It was almost the end of 55 years of hurt for England, with Gareth Southgate coming a penalty shoot-out away from taking the Three Lions to their first major tournament win since the 1966 World Cup.
Then, as now, the tournament for England was played, mainly, at Wembley Stadium, and the further that England got into the tournament, the more that the ‘it’s coming home’ narrative fed into the nation’s consciousness.
However, three penalty misses from Marcus Rashford, Jadon Sancho and Bukayo Saka put paid to their hopes and dreams.
Southgate could be seen consoling each player at the end of the game, just as Terry Venables had done when Southgate himself missed a spot-kick in the Euro 96 semi-final.
Indeed, the manager has been such a breath of fresh air, both in terms of his tactics and his demeanour, that calls for a knighthood still aren’t off the table.
“I like everyone else was disappointed by the result last night and congratulations to Italy,” health minister, Edward Argar, said on LBC, cited by the Evening Standard, in response to the question as to whether the manager was worthy of the title of Sir.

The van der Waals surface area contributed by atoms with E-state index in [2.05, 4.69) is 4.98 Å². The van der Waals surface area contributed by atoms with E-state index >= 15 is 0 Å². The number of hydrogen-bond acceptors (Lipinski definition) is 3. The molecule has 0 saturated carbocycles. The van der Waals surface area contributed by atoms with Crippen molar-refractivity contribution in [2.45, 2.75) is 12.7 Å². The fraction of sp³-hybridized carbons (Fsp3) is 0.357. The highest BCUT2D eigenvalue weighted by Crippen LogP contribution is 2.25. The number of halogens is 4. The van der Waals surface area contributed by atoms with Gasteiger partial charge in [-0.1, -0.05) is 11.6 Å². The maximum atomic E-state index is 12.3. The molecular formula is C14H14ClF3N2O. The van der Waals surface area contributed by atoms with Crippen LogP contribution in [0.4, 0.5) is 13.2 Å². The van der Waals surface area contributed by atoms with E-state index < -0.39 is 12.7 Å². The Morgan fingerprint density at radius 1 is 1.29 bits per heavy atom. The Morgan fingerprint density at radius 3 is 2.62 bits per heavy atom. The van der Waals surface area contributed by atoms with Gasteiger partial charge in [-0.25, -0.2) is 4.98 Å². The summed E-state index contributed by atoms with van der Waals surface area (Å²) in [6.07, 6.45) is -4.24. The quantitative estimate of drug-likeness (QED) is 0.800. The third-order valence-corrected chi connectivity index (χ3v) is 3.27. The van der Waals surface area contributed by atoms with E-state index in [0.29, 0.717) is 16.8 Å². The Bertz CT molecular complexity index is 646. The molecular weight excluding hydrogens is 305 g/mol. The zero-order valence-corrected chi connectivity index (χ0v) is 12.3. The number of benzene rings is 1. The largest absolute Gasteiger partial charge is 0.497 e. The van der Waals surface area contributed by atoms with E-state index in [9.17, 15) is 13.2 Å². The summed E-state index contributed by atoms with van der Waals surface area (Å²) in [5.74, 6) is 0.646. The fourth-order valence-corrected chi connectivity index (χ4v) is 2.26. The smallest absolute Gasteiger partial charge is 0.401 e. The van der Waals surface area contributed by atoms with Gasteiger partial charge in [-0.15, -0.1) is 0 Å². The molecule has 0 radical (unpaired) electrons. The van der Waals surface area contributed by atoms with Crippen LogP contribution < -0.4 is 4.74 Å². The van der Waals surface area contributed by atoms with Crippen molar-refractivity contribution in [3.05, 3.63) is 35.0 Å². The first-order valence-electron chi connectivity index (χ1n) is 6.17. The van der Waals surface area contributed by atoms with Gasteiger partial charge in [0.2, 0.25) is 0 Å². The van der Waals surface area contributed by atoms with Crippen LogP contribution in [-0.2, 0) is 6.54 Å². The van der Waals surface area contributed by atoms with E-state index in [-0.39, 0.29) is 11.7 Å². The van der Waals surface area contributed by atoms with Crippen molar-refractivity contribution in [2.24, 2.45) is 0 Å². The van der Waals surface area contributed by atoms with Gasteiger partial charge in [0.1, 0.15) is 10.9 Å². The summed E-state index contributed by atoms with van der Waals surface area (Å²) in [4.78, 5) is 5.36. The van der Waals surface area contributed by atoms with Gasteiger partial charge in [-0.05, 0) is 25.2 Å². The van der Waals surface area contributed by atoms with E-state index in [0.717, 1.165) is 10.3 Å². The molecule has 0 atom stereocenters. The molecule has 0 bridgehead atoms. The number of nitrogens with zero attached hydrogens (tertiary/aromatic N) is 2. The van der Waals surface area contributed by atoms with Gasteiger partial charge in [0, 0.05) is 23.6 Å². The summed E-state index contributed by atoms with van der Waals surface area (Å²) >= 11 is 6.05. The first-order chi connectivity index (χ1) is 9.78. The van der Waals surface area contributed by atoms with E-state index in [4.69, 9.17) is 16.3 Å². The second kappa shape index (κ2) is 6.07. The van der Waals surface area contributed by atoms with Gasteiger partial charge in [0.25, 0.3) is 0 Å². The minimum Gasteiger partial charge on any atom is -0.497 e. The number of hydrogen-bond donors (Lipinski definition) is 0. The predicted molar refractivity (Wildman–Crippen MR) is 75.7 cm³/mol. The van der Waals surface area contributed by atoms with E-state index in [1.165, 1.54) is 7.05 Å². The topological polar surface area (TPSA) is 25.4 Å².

“But what I was not disappointed by was the fantastic performance of our national football team.
“A young team who have done so much and achieved so much to bring our nation together, to give us something to be positive about.”
“I was really sorry to see some of the disgusting online racist abuse that has been meted out to them, totally unacceptable, no place for that in our country or in our sport.
“But I like the rest of the nation share in the pride at our amazing football team and I’m sure that there will be many ways in which we can say thank you to them and recognise that and I suspect that will be looked at in the coming days.”
There isn’t likely to be too many dissenting voices should the government recommend one of the highest honours be bestowed upon Southgate.